Selected Poem - 'Sinne (I)'

It is difficult to appreciate nowadays how seriously the notion of sin was taken in Herbert's time by all strands of the Christian faith, stemming from the biblical story of original sin in the Garden of Eden. In every walk of life, people knew that to sin was to offend against God's holy law, and required continual vigilance, confession and penitence.

'Sinne (I)'

Lord, with what care hast thou begirt us round!
Parents first season us; then schoolmasters
Deliver us to laws; they send us bound
To rules of reason, holy messengers,

Pulpits and sundayes, sorrow dogging sinne,
Afflictions sorted, anguish of all sizes,
Fine nets and strategems to catch us in,
Bibles laid open, millions of surprises,

Blessings beforehand, tyes of gratefulnesse,
The sound of glorie ringing in our eares;
Without, our shame; within, our consciences;
Angels and grace, eternall hopes and fears.

Yet all these fences and their whole array
One cunning bosome-sinne blows quite away.


This poem is in the form of a sonnet. In Herbert's day the English sonnet had become very popular among the educated classes, but they were almost exclusively about worldly love and addressed to women. He and John Donne were leaders among the few who applied the form to religious verse. In 'The Temple' there are 15 poems in this 14-line form (3 quatrains and a couplet), of which the best known today is 'Prayer (I)'.

At the age of 16, Herbert sent a letter from Cambridge to his mother in which he questions why existing poems were almost exclusively secular - "so few are writ, that look towards God and Heaven", he writes, and resolves in future to devote his talents to penning religious verse. In this poem, written later in life, he parodies some of the more familiar love sonnets of his day.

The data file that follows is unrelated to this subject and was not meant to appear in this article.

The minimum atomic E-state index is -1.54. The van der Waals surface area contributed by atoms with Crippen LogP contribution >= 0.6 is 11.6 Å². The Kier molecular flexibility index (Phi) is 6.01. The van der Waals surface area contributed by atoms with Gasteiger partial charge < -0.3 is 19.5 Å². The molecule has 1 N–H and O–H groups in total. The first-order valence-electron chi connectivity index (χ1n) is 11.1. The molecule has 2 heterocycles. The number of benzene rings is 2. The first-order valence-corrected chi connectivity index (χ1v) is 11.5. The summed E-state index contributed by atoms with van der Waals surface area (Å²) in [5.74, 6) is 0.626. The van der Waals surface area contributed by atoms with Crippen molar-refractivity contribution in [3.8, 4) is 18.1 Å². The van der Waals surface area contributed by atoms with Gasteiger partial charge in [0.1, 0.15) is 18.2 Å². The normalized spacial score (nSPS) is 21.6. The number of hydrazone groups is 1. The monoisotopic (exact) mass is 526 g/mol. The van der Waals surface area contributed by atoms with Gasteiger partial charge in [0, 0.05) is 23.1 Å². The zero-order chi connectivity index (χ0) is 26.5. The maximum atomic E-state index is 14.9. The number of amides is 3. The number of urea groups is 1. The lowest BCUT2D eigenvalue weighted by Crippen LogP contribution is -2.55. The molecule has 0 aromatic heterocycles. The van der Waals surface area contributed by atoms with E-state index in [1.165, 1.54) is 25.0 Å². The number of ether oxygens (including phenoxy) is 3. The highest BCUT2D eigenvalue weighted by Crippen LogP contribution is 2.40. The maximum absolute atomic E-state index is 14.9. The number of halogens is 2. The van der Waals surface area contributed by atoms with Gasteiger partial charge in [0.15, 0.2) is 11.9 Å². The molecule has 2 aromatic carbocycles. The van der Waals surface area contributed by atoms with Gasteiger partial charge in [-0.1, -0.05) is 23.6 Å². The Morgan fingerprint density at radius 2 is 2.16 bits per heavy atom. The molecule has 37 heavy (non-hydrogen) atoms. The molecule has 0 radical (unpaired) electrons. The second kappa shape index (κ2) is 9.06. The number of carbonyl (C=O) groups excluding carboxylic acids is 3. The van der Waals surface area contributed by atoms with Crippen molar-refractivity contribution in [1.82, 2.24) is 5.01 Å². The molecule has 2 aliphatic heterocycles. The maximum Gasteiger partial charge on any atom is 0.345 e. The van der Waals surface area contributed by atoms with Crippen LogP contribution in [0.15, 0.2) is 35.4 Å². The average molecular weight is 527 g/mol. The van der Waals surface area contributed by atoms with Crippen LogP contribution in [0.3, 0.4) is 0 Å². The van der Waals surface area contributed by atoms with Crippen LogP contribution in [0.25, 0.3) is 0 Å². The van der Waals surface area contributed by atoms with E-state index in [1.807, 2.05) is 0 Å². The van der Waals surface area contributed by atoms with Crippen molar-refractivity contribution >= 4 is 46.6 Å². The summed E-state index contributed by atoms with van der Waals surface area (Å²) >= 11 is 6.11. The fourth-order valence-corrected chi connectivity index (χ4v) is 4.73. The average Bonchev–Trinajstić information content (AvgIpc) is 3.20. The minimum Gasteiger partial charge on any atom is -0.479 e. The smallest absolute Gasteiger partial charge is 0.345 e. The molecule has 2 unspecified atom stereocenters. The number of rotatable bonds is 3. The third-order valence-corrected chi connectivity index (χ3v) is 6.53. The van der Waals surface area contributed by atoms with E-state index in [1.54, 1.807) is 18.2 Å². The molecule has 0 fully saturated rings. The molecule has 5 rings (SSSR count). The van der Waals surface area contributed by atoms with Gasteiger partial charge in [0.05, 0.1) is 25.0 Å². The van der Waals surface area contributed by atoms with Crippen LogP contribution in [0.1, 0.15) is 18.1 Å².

It is not a difficult poem to understand. Herbert starts by exclaiming how well mankind is protected from sin ('begirt round'). He shows how parents and teachers strive to guide children, and goes on to demonstrate how religious observance provides adults with an abundance of ways ('millions of surprises') to guard against temptation, as well as an awareness of the consequences of sinning - indignity on earth and divine retribution in the afterlife.

But in the final couplet* he concludes that, despite all this careful upbringing, wealth of religious guidance and nagging of conscience ('these fences'), we are at heart sinful beings who will always be caught out by our inner desires ('bosome-sinne'). This is typical of Herbert - at the end of the poem he neatly and simply undermines all that has gone before.

[*These two lines were changed by Herbert from those in an earlier manuscript, which read:
   Yet all these fences with one bosome sinn
   Are blowne away, as if they nere had bin.
The later version is more effective because it delays the punch-line to the very end of the poem.]

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